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Hydrochemistry of shallow groundwater and springs used for potable supply in Southern Brazil

  • Nei K. Leite
  • Joni Stolberg
  • Sonia P. da Cruz
  • Alexandre de O. Tavela
  • José L. Safanelli
  • Helder R. Marchini
  • Ronan Exterkoetter
  • Giovana M. C. Leite
  • Alex V. Krusche
  • Mark S. Johnson
Original Article

Abstract

Landscape characteristics and access type may exert a strong influence on groundwater quality, thereby adversely affecting human health. The aim of this study was to evaluate groundwater quality in springs and shallow wells of rural areas in terms of hydrochemical properties and different water quality indexes by comparing distinct microregions, groundwater sources (springs and shallow wells), and surrounding properties (e.g., presence of livestock, presence of fences, other protection structures, and restrictions on human access). Physical–chemical, chemical, and microbiological parameters were analyzed over 12 months between 2013 and 2014 in the Marombas River basin located in Santa Catarina State, Southern Brazil. Land use and landforms played an important role in controlling groundwater hydrochemistry in rural areas. The type of groundwater source (springs or shallow wells) did not influence water quality, although springs tended to be more susceptible to bacterial contamination, especially in areas with livestock in the surroundings. Chemical relationships allowed classifying these waters as predominantly calcium–magnesium bicarbonate or calcium–magnesium chloride, the latter being the most common in the study region. Groundwater was acidic, with low dissolved salt content, large range in dissolved oxygen concentrations, low turbidity, and presence of fecal coliforms in most studied months. Results indicate that water might be affected by septic tank leakage associated with wastewater and output from agricultural fields, given precarious installation and conservation conditions of springs and shallow wells in this region. When comparing the results with drinking water standards established by Brazilian Health Ministry, 70% of springs and shallow wells were found not suitable for consumption, especially due to organoleptic properties, high aluminum concentrations, and presence of fecal coliforms. Water quality indexes demonstrated that groundwater is suitable for agricultural uses (irrigation, livestock, and fish farming) and drinking, if treated via disinfection, filtering, or boiling before consumption. Nevertheless, use of this water resource, especially without any treatment—as is currently common among users—raises concerns related to its susceptibility to spread waterborne diseases, and lack of information among water users regarding procedures to improve water quality.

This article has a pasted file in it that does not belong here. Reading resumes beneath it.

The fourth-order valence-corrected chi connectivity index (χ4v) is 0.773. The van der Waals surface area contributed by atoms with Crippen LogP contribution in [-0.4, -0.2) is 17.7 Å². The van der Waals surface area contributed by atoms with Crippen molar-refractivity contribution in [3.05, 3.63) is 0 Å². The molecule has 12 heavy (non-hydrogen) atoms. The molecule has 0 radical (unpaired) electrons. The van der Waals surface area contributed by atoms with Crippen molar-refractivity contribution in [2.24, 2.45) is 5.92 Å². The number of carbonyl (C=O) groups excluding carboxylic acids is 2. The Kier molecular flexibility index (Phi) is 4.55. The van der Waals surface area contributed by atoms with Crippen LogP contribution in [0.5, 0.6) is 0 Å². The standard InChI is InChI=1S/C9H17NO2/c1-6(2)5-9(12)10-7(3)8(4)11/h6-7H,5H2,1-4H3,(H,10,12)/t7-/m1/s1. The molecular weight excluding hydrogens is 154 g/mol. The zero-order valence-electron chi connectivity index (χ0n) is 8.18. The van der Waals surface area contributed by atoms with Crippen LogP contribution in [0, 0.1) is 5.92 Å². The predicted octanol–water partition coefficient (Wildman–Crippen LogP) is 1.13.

Keywords

Groundwater quality Rural groundwater uses Shallow wells Land use Multivariate statistics 

Notes

Acknowledgements

We would like to thank farmers who allowed us to perform field activities in their properties. We also thank A. Montebello for support with chemical analysis, L. Guisolphi, L. Pocai, and J. Klein in field campaigns and Grupo de Pesquisa em Análise Socioambiental no Planalto Catarinense. Funding was granted by Fundação de Amparo a Pesquisa e Inovação do Estado de Santa Catarina—FAPESC (Grant No. 3474/2012), and logistic support was provided by UFSC—Campus Curitibanos.

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Copyright information

© Springer-Verlag GmbH Germany, part of Springer Nature 2018

Authors and Affiliations

  • Nei K. Leite
    • 1
  • Joni Stolberg
    • 2
  • Sonia P. da Cruz
    • 2
  • Alexandre de O. Tavela
    • 2
  • José L. Safanelli
    • 3
  • Helder R. Marchini
    • 2
  • Ronan Exterkoetter
    • 4
  • Giovana M. C. Leite
    • 5
  • Alex V. Krusche
    • 6
  • Mark S. Johnson
    • 7
  1. 1.Departamento de Ecologia e ZoologiaUniversidade Federal de Santa CatarinaFlorianópolisBrazil
  2. 2.Centro de Ciências RuraisUniversidade Federal de Santa CatarinaCuritibanosBrazil
  3. 3.Escola Superior de Agricultura Luiz de QueirozUniversidade de São PauloPiracicabaBrazil
  4. 4.Departamento de Ciência do SoloUniversidade Federal do ParanáCuritibaBrazil
  5. 5.Departamento de Metodologia de EnsinoUniversidade Federal de Santa CatarinaFlorianópolisBrazil
  6. 6.Centro de Energia Nuclear na AgriculturaUniversidade de São PauloPiracicabaBrazil
  7. 7.Institute for Resources, Environment and SustainabilityUniversity of British ColumbiaVancouverCanada

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